Crowdsourcing to Understand the Molecules of Life
A crowdsourcing quest to uncover the design principles of RNA.
Carnegie Mellon University/Stanford University, United States
RNA (ribonucleic acid) is one of life’s fundamental building blocks and a key messenger and regulator of cell functions, but there is still a great deal of information that science has yet to learn about its purpose and functions.
So biologists at Carnegie Mellon University and Stanford University have turned to the crowd (composed of both scientists and non scientists) to help them in their quest to find out more.
They created an online video game called EteRNA that challenges users to come up with new ways to fold RNA molecules. RNA folding in living cells is the most essential process to understanding RNA functions.
For years this molecule has been somewhat overshadowed by DNA, but in the last ten years or so its ‘power’ has been better appreciated and it is now considered a possible key to solving many ailments including HIV and genetic diseases.
Plugging the Gaps
Unlike DNA’s famous double-helix design most RNA molecules are single stranded, and they fold into intricate designs which are crucial for their performance. For decades scientists have been working on developing complex algorithms to define the hows and whys of RNA folding so they can replicate it in the lab. But there are many holes in the algorithms which it’s hoped that EteRNA will be able to plug.
Every week players are presented with a two-dimensional puzzle-solving exercise involving the four bases – adenine, guanine, uracil and cytosine - that make up RNA. The game uses state-of-the-art simulation software and players score if the molecule they’ve designed can assemble itself.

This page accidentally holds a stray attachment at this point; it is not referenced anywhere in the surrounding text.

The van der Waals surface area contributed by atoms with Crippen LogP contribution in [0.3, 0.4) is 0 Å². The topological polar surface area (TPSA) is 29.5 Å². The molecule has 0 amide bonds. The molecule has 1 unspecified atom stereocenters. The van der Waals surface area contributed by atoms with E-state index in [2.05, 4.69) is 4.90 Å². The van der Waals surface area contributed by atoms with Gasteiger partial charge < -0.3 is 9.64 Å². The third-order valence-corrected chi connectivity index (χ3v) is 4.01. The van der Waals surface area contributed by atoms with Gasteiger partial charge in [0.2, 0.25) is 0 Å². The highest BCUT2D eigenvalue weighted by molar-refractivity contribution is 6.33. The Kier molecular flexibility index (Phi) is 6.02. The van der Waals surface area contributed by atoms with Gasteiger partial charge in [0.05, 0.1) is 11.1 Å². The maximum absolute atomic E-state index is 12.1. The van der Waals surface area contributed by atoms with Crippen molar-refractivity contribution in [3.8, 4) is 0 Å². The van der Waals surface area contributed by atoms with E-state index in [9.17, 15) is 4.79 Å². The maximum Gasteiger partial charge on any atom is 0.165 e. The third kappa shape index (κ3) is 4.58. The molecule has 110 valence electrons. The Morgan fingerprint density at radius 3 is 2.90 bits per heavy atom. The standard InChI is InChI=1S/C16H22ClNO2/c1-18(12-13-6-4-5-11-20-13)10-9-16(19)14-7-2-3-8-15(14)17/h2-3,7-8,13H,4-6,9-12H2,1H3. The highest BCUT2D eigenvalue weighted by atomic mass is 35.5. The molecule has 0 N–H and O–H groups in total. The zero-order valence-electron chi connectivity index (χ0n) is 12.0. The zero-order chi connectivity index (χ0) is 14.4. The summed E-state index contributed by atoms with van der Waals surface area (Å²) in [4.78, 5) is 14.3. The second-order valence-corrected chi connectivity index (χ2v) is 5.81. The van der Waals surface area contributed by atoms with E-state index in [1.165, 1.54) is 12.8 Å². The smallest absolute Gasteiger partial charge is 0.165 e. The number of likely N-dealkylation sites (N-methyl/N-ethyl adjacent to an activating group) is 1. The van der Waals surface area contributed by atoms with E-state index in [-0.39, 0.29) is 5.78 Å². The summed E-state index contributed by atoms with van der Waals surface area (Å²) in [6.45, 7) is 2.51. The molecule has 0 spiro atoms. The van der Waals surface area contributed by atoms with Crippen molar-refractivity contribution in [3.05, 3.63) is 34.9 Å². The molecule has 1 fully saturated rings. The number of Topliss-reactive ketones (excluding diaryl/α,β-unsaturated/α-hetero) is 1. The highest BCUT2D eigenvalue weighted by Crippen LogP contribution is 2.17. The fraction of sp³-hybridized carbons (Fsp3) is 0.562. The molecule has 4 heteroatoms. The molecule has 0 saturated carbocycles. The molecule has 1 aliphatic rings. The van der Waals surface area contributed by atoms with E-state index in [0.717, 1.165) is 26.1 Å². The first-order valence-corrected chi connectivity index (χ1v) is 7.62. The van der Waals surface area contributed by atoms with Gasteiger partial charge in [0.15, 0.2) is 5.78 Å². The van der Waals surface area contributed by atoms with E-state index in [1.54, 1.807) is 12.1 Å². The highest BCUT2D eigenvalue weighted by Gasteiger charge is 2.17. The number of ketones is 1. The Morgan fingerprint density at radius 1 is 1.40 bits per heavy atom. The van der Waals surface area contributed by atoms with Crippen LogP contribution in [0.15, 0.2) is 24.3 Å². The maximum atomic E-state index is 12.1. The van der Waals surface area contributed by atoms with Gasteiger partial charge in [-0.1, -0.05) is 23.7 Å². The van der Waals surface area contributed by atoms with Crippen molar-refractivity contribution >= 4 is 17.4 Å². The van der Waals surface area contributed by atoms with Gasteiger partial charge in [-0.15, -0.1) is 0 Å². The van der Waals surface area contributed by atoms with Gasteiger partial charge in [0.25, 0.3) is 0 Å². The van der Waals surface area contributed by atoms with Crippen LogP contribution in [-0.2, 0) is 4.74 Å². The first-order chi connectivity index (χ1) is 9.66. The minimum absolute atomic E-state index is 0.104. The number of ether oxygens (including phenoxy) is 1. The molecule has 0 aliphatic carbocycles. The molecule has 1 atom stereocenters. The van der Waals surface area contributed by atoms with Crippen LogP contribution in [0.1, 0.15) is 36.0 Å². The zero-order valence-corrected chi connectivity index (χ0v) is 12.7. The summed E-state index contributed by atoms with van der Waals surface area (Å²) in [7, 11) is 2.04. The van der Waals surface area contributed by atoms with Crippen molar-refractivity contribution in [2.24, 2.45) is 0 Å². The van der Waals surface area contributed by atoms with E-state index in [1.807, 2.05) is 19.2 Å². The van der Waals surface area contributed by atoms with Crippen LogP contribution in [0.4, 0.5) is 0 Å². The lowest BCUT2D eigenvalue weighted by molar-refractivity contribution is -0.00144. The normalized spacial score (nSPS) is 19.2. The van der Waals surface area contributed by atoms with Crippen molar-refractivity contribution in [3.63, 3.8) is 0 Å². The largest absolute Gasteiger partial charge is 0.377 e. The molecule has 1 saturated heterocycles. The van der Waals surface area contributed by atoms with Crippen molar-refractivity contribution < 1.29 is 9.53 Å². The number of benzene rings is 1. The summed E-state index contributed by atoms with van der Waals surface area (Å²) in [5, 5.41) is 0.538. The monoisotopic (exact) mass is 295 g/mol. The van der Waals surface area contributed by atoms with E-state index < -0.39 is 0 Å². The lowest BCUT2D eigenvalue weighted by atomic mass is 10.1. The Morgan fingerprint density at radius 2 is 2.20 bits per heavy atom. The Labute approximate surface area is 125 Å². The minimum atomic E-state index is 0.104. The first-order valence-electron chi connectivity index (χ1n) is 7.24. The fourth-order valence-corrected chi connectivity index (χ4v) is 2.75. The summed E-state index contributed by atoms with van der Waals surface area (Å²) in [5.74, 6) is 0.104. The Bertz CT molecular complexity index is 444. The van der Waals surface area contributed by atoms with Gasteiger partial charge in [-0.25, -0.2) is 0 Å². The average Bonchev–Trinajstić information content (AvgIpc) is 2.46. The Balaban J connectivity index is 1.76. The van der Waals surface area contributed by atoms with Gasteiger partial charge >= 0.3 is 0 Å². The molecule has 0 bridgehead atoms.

The best and most viable ones are selected by the gaming community to be synthesized by Stanford scientists. By reproducing a design in the lab scientists are able to quickly learn whether the molecule folds into the predicted shape or something close to it, or not at all.
All of which will hopefully help researchers generate hypotheses about when RNA molecules fold the way they do and why.
"We want to understand how RNA folds in a test tube and eventually in viruses and living cells," said Rhiju Das, an assistant professor of biochemistry at Stanford. "We also want to create a toolkit of basic building blocks that could be used to construct sensors, therapeutic agents and tiny machines."
Crowdsourcing to Make Scientific Progress
The games are played by everyone from lab bench scientists to project managers, stay at home mums, retirees and teenagers, and a deep knowledge of biochemistry is not necessary. You can just dive right on in. And it’s integrated with Facebook so players can post their achievements, create groups and compete against other groups.
The game is not an outreach program; it is not designed to teach people about RNA, although there are some lessons, but these are principally to help people understand RNA building rules and therefore the rules of the game.
EteRNA is tapping into the potential of the Internet to harness the creativity and collective intelligence of a collaboration of hundreds and potentially thousands of people. And in so doing is helping to build up a powerhouse of knowledge that can aid researchers in their discovery process, and potentially shave years or decades off research time.
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